James C. Faris

Navajo and Photography: A Critical History of the Representation of an American People
by James C. Faris
Publisher's Description
Anthropologist James Faris challenges the use of photography in his field and in the popular media --calendars and coffee table picture books--as a mythology unconcerned with accurately representing the life experiences of America's native peoples. This extensively researched visual anthology is voluminously filled with historical and contemporary images. An important and lucid confrontation of American nostalgia and the boundaries it creates for the Navajo.
Amazon.com Review
James Faris's Navajo and Photography concerns a world that has nearly disappeared: that of the traditional Navajos, the Indian people of the high desert American Southwest. What Faris calls "non-hostile" Navajos became an essential part of the tourist trade following the Indian Wars of the 19th century, and their representation in photographic images was a carefully crafted departure from the realities of reservation life. The Navajos were depicted as proud yet friendly warriors, not as defeated enemies and wards of a conquering state. Those photographs--and Faris's book contains scores of them--were important instruments in the foundation of a "conventional wisdom" about who Indians were and how they lived. As Faris shows in his commentary, the Navajos did not always willingly participate in this mythmaking process, and sometimes subtly subverted it. Even so, history and anthropology books are full of ersatz images of characters such as the famous "Navajo Brigand of the Black Mountain Country." Faris's text is an important contribution to a growing body of criticism of what might be called "the manufacture of The Other."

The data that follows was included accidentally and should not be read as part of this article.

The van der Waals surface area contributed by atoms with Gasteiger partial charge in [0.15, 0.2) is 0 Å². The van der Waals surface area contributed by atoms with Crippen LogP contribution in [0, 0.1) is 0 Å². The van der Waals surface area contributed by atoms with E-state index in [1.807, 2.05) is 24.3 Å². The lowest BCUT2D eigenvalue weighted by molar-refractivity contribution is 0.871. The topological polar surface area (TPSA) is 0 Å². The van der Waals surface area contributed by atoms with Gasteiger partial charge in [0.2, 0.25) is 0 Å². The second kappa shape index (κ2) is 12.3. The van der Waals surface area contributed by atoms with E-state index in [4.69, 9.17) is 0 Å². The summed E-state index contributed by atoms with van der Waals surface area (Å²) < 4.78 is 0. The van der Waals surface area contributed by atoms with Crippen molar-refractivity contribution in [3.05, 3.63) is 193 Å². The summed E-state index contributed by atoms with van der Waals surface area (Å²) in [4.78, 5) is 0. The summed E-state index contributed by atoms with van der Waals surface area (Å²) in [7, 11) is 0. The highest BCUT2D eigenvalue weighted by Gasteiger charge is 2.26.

ISBN: 0826317251
Publisher: Univ of New Mexico Pr
Hardcover : 392 pages
Language: English
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